WARNING: This list contains SPOILERS for the premiere of Krypton
Krypton has arrived, and brought plenty of Superman Easter Eggs and DC Comics connections with it. From the earliest looks at the Syfy series, it was clear that the Krypton TV show was made in Man of Steel‘s image, offering a similar treatment to the ancient homeworld of Superman. Now that the premiere episode has aired, even more of the inspirations, homages, and DC Comics mythology can be spotted. Krypton may be more than a Superman prequel, but its creators are rooting their story in the history of DC’s greatest superhero… with some changes of their own to keep things fresh. Which means fans won’t want to miss any of the inside jokes, references, or teased connections to the Superman mythos.
To make sure that every viewer spots the Easter Eggs and more subtle bits of major DC lore – like the new version of Brainiac looming over the future of the House of El – we’re breaking them all down as more are spotted. So with one last SPOILER warning before we begin, let’s look at the best Easter Eggs and comic connections in the premiere of Krypton.
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12. The Remains of Wegthor, Moon of Krypton
The establishing shots of the planet Krypton may not seem all that important, beyond creating a memorable backdrop for the show’s title card. But from the very first frames, the makers of this Superman prequel story show their dedication to the original DC Comics history of Superman’s birth world. Well, more accurately, the massive rocks that form a ring around the planet’s circumference.
The debris orbiting Krypton isn’t just random space rocks, but the remains of Wegthor, one of the planet’s moons. The reason for its destruction has been tweaked from an accidental collision with an experimental Kryptonian rocket to a terrorist attack over the years. But whatever the cause of the disaster in the TV show’s version of Krypton’s history, the bases are covered. Just as they were in the opening scenes of the Man of Steel movie, with a destroyed Wegthor just as prominent in the planet’s orbit.
11. The ‘Bottle City’ of Kandor
The approach of honoring the past while creating something with its own identity and style continues into the urban setting of the show, as well. A title card introduces audiences to the main setting of Kandor City: a densely-populated city surrounded by… well, not much else. That’s no accident either, since the large protective dome over Kandor appears to keep the city in habitable, where the planet outside of the “bubble” is as harsh as an alien world can get. But the Easter Egg is in the city itself.
In the comics, this metropolis is most likely to be referred to as “The Bottle City of Kandor,” one of the only population centers to survive the destruction of Krypton. That may sound impossible, but it’s thanks to Brainiac for shrinking Kandor, and placing it inside a glass bottle to add to his collection. The domed city is just one of several visible on Krypton’s surface, but the reference is still appreciated (especially with the brief glimpse inside Brainiac’s ship revealing several miniature skylines).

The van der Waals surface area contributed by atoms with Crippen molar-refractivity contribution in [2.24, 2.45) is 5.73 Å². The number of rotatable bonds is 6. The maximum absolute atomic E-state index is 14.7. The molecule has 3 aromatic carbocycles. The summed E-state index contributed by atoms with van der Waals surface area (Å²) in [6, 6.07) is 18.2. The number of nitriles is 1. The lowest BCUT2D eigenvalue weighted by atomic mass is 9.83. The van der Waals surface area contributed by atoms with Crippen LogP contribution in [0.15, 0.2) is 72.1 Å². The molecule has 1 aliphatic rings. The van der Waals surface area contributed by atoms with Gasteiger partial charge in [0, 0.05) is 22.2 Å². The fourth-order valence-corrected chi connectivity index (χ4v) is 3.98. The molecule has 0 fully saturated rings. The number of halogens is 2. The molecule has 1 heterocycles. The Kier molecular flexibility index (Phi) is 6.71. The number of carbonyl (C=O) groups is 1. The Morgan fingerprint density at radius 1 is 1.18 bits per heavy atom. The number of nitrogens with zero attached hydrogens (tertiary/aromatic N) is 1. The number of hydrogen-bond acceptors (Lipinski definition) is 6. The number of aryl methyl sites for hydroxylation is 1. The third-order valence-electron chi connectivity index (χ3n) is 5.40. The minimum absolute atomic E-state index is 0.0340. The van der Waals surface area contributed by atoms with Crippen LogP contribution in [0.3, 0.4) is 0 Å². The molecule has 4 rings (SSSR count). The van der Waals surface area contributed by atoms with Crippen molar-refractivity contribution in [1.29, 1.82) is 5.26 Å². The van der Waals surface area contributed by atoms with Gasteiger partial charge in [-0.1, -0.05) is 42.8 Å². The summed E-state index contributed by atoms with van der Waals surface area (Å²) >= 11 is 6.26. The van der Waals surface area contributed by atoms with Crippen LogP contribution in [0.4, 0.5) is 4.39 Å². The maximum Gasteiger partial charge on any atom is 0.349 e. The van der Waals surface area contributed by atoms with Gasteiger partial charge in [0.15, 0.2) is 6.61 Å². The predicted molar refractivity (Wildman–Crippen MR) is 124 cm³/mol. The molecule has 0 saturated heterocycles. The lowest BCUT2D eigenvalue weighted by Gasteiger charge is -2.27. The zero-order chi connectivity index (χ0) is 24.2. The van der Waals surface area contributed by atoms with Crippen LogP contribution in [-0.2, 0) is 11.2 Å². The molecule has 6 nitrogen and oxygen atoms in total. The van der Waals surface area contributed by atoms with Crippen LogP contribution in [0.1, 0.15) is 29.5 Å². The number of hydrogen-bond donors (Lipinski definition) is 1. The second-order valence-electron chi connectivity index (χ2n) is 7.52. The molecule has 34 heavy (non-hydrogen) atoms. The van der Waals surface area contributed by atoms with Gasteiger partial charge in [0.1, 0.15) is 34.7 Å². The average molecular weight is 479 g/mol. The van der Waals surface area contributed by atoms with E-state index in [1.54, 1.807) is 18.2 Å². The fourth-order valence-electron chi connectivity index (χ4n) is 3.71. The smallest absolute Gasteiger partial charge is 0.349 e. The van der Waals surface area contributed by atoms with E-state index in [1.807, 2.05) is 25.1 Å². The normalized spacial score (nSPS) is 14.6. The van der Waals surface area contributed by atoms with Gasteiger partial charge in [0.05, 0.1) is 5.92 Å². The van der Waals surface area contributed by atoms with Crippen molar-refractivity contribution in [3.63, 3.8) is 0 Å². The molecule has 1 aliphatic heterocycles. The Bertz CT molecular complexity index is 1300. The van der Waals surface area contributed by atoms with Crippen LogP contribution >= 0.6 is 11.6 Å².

10. The Symbol of The House of El
Most Superman fans will tell you that back on Krypton, Kal-El’s family was one of the most respected, revered, and well-regarded. But Krypton wastes little time in showing the “true” origins of the House of El– actually, the potential end of the House, if the Voice of Rao and Kryptonian Council have their way. Thanks to Val-El, the House is stricken of its name, rank, and cost of arms: the famous ‘S’ glyph that once stood simply for “Superman” in the hero’s first comic appearance.
This time around, the writers of Krypton have returned to the idea that the ‘S’ isn’t just a Kryptonian glyph, or symbol, but their ancestral sigil. It’s the same idea adopted for Man of Steel, but one that Mark Wait, the writer of Superman: Birthright – a modern origin that influenced Snyder’s film – tried to replace. In Birthright, the symbol for ‘Hope’ wasn’t used by a single family but any who embodied that same idea. The movie folded those ideas into one, but it remains to be seen if Krypton’s symbol has any greater meaning.
9. The Voice of Rao’s Robes
For all its reverence for the roots of Superman and Krypton’s history, the TV show is also adding a LOT of new story elements. And none is more pronounced than the apparent religious authority known as the ‘Voice of Rao.’ The figure dressed in golden and white robes, and wearing a multiple-faced, golden mask seems to be the head of Krypton’s relatively new theocracy. The role of the Voice of Rao will surely be explored in future episodes, but their robes are already one of the best Easter Egg finds for comic book fans.
The robes are virtually covered in script, but it’s all a match for the actual Kryptonese language as established in DC Comics. The Man of Steel invented an original written language, but Krypton seems to be adopting the same symbol-for-letter substitution. The robes are hard to read in action, but everything from title cards to background signage can be translated one letter at a time.
8. A Familiar Ancient DC Warrior
When the fearsome leader of Kandor’s military forces was revealed ahead of the show’s release, it was her name that stood out most to comic book fans: Alura Zod (yes, as in that Zod, born a generation from where the show begins). The character shared a name with Supergirl’s own mother, Alura In-Ze, but by the time Krypton premiered any potential confusion had been sorted with a re-naming.
Now, Kandor City’s Military Guild is led by Jayna-Zod. But that’s probably not why the actress will seem familiar. Ann Ogbomo has already portrayed a DC Comics character in both Wonder Woman and Justice League. Making the leap from Philippus of the Amazons to Jayna of the Sagitari isn’t all that difficult – just drop some of the famous Amazonian mercy. As likely grandmother to the infamous General Zod, it’s clear his strength runs in the family.
7. The Black Zero
The namedrop “Black Zero” is both a pleasant surprise and all but expected, as one of the few factions or storylines of Krypton to truly break out and into the mainstream DC conversation. Originally, ‘Black Zero’ was a supervillain who believed himself responsible for destroying Krypton, claiming he had been hired to do it, revealing the planet wouldn’t have exploded without his intervention.